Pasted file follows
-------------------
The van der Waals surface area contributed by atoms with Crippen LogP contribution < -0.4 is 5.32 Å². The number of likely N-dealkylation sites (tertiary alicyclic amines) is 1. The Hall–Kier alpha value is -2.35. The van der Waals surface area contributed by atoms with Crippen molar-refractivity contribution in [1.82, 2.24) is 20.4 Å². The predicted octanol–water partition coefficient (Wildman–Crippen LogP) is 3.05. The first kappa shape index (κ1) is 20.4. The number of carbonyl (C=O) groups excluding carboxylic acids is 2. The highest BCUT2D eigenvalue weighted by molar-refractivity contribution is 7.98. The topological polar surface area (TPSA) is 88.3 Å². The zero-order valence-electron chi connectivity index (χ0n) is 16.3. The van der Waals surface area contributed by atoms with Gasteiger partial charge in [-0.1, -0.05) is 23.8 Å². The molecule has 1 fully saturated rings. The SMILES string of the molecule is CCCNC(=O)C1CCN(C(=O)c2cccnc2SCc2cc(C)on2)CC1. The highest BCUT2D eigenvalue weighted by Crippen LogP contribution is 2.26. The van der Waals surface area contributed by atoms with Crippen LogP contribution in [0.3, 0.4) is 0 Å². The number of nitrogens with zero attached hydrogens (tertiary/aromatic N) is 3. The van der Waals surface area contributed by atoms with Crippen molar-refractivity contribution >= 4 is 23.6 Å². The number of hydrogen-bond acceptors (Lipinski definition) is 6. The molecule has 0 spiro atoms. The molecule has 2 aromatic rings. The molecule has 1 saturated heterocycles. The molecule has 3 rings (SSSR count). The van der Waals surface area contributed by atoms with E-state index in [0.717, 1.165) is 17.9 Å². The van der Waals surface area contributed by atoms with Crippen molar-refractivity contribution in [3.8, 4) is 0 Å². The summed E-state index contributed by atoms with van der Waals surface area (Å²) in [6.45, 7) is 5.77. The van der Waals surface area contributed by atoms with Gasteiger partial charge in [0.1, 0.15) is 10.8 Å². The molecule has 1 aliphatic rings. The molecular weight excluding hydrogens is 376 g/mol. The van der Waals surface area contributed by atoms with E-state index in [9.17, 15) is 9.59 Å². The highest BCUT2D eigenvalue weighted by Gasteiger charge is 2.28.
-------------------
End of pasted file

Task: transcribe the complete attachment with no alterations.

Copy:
The van der Waals surface area contributed by atoms with Crippen LogP contribution < -0.4 is 5.32 Å². The number of likely N-dealkylation sites (tertiary alicyclic amines) is 1. The Hall–Kier alpha value is -2.35. The van der Waals surface area contributed by atoms with Crippen molar-refractivity contribution in [1.82, 2.24) is 20.4 Å². The predicted octanol–water partition coefficient (Wildman–Crippen LogP) is 3.05. The first kappa shape index (κ1) is 20.4. The number of carbonyl (C=O) groups excluding carboxylic acids is 2. The highest BCUT2D eigenvalue weighted by molar-refractivity contribution is 7.98. The topological polar surface area (TPSA) is 88.3 Å². The zero-order valence-electron chi connectivity index (χ0n) is 16.3. The van der Waals surface area contributed by atoms with Gasteiger partial charge in [-0.1, -0.05) is 23.8 Å². The molecule has 1 fully saturated rings. The SMILES string of the molecule is CCCNC(=O)C1CCN(C(=O)c2cccnc2SCc2cc(C)on2)CC1. The highest BCUT2D eigenvalue weighted by Crippen LogP contribution is 2.26. The van der Waals surface area contributed by atoms with Crippen LogP contribution in [0.3, 0.4) is 0 Å². The number of nitrogens with zero attached hydrogens (tertiary/aromatic N) is 3. The van der Waals surface area contributed by atoms with Crippen molar-refractivity contribution >= 4 is 23.6 Å². The number of hydrogen-bond acceptors (Lipinski definition) is 6. The molecule has 0 spiro atoms. The molecule has 2 aromatic rings. The molecule has 1 saturated heterocycles. The molecule has 3 rings (SSSR count). The van der Waals surface area contributed by atoms with E-state index in [0.717, 1.165) is 17.9 Å². The van der Waals surface area contributed by atoms with Crippen molar-refractivity contribution in [3.8, 4) is 0 Å². The summed E-state index contributed by atoms with van der Waals surface area (Å²) in [6.45, 7) is 5.77. The van der Waals surface area contributed by atoms with Gasteiger partial charge in [0.1, 0.15) is 10.8 Å². The molecule has 1 aliphatic rings. The molecular weight excluding hydrogens is 376 g/mol. The van der Waals surface area contributed by atoms with E-state index in [9.17, 15) is 9.59 Å². The highest BCUT2D eigenvalue weighted by Gasteiger charge is 2.28.